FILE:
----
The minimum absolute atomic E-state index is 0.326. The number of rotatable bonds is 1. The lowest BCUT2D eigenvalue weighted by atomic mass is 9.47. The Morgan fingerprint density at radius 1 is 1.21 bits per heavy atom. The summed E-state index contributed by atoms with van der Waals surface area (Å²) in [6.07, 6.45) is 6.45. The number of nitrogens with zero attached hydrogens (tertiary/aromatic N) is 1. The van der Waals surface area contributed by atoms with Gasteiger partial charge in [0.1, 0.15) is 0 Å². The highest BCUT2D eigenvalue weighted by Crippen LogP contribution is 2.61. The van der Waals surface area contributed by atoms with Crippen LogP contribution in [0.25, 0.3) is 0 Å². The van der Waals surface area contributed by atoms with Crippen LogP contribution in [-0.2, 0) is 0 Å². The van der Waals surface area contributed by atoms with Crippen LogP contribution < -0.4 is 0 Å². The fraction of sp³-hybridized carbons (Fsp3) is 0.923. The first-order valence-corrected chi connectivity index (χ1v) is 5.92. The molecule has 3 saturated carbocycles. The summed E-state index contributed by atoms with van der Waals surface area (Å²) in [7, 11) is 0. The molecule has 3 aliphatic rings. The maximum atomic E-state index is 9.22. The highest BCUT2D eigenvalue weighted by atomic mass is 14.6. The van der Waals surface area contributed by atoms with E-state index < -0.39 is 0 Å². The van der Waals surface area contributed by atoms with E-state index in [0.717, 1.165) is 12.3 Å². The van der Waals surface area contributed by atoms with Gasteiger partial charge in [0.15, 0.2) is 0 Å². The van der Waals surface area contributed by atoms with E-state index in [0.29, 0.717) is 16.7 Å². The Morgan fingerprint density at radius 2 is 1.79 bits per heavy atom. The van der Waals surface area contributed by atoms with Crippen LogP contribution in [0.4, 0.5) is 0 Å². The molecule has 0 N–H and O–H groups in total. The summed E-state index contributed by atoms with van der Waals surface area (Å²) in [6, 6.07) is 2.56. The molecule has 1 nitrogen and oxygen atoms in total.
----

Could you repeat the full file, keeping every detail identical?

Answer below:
The minimum absolute atomic E-state index is 0.326. The number of rotatable bonds is 1. The lowest BCUT2D eigenvalue weighted by atomic mass is 9.47. The Morgan fingerprint density at radius 1 is 1.21 bits per heavy atom. The summed E-state index contributed by atoms with van der Waals surface area (Å²) in [6.07, 6.45) is 6.45. The number of nitrogens with zero attached hydrogens (tertiary/aromatic N) is 1. The van der Waals surface area contributed by atoms with Gasteiger partial charge in [0.1, 0.15) is 0 Å². The highest BCUT2D eigenvalue weighted by Crippen LogP contribution is 2.61. The van der Waals surface area contributed by atoms with Crippen LogP contribution in [0.25, 0.3) is 0 Å². The van der Waals surface area contributed by atoms with Crippen LogP contribution in [-0.2, 0) is 0 Å². The van der Waals surface area contributed by atoms with Crippen LogP contribution < -0.4 is 0 Å². The fraction of sp³-hybridized carbons (Fsp3) is 0.923. The first-order valence-corrected chi connectivity index (χ1v) is 5.92. The molecule has 3 saturated carbocycles. The summed E-state index contributed by atoms with van der Waals surface area (Å²) in [7, 11) is 0. The molecule has 3 aliphatic rings. The maximum atomic E-state index is 9.22. The highest BCUT2D eigenvalue weighted by atomic mass is 14.6. The van der Waals surface area contributed by atoms with E-state index < -0.39 is 0 Å². The van der Waals surface area contributed by atoms with E-state index in [0.717, 1.165) is 12.3 Å². The van der Waals surface area contributed by atoms with Gasteiger partial charge in [0.15, 0.2) is 0 Å². The van der Waals surface area contributed by atoms with E-state index in [0.29, 0.717) is 16.7 Å². The Morgan fingerprint density at radius 2 is 1.79 bits per heavy atom. The van der Waals surface area contributed by atoms with Crippen LogP contribution in [0.4, 0.5) is 0 Å². The molecule has 0 N–H and O–H groups in total. The summed E-state index contributed by atoms with van der Waals surface area (Å²) in [6, 6.07) is 2.56. The molecule has 1 nitrogen and oxygen atoms in total.